August 9, 2016 | Written by: Bill Timme
Categorized: Defence & Intelligence
As a former submarine commanding officer and later as the US Navy admiral responsible for all submarine engineering, maintenance and certifications, I can assure you that I was a firm believer in making sure equipment worked correctly. There was no margin for error, and the goal was always to make sure that the number of times a submarine surfaced equaled the number of times it dove.
That being said, it was very frustrating to invest time, resources and attention to the disassembly and inspection of equipment that appeared to be working perfectly well only to find out – it actually was just fine! After the routine calendar driven inspection, the complex piece of equipment would be put back together in a confined space by someone who only has basic skills instead of a master craftsman in the perfect environment of a factory. Sometimes the reassembly created more problems that it resolved with errors, lack of correct tools, rush to complete, introduction of contaminants and a host of other issues. Real readiness failures were created by the very maintenance that was supposed to ensure the system, vehicle, ship, etc. is ready to go.
A way to address those concerns is Preventive Maintenance and Quality (PMQ). This is an analytics effort to identify equipment that is trending toward failure and performing corrective maintenance before catastrophic failure at, as Murphy’s Law would predict, the most inconvenient time. Instrumentation, failure modeling and analysis are instrumental to success. A simple example to illustrate is taking sound cuts of a pump motor. Over time and with experience, rising noise levels of a bearing could indicate a trend toward failure. Replacing the bearing when operations permit allows expenditure of resources exactly where needed – the other correctly functioning bearings are left alone. If this is extended to many systems you can see that needless expenditures would go down, reliability would go up resulting in a much more effective use of scare funding and resources. In the US alone $80B (with a B) of maintenance costs are wasted in improper, unnecessary or incorrect.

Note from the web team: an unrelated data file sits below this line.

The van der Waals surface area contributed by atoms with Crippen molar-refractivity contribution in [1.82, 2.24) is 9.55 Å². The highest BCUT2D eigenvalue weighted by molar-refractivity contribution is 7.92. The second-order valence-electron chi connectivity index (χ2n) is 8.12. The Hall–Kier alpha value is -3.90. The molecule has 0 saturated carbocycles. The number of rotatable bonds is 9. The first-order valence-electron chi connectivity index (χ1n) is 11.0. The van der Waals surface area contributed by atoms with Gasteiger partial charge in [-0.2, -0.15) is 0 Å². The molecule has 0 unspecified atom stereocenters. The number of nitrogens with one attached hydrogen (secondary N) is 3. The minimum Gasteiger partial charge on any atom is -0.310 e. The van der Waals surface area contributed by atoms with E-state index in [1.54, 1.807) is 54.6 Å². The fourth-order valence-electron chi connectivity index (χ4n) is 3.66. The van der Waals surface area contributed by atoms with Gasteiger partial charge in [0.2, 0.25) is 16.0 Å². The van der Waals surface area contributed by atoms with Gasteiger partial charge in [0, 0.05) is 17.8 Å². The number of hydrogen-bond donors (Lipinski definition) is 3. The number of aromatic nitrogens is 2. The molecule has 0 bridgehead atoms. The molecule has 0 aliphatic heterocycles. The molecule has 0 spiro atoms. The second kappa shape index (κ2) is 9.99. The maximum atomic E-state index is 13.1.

IBM has partnered with the University of South Carolina’s College of Engineering and Computing Condition Based Maintenance Center of Excellence to provide new insights into predictive maintenance. Les Eisner at minute 40 at discusses practical application of predictive maintenance, asset management and Internet of Things at the conference Interconnect 2015.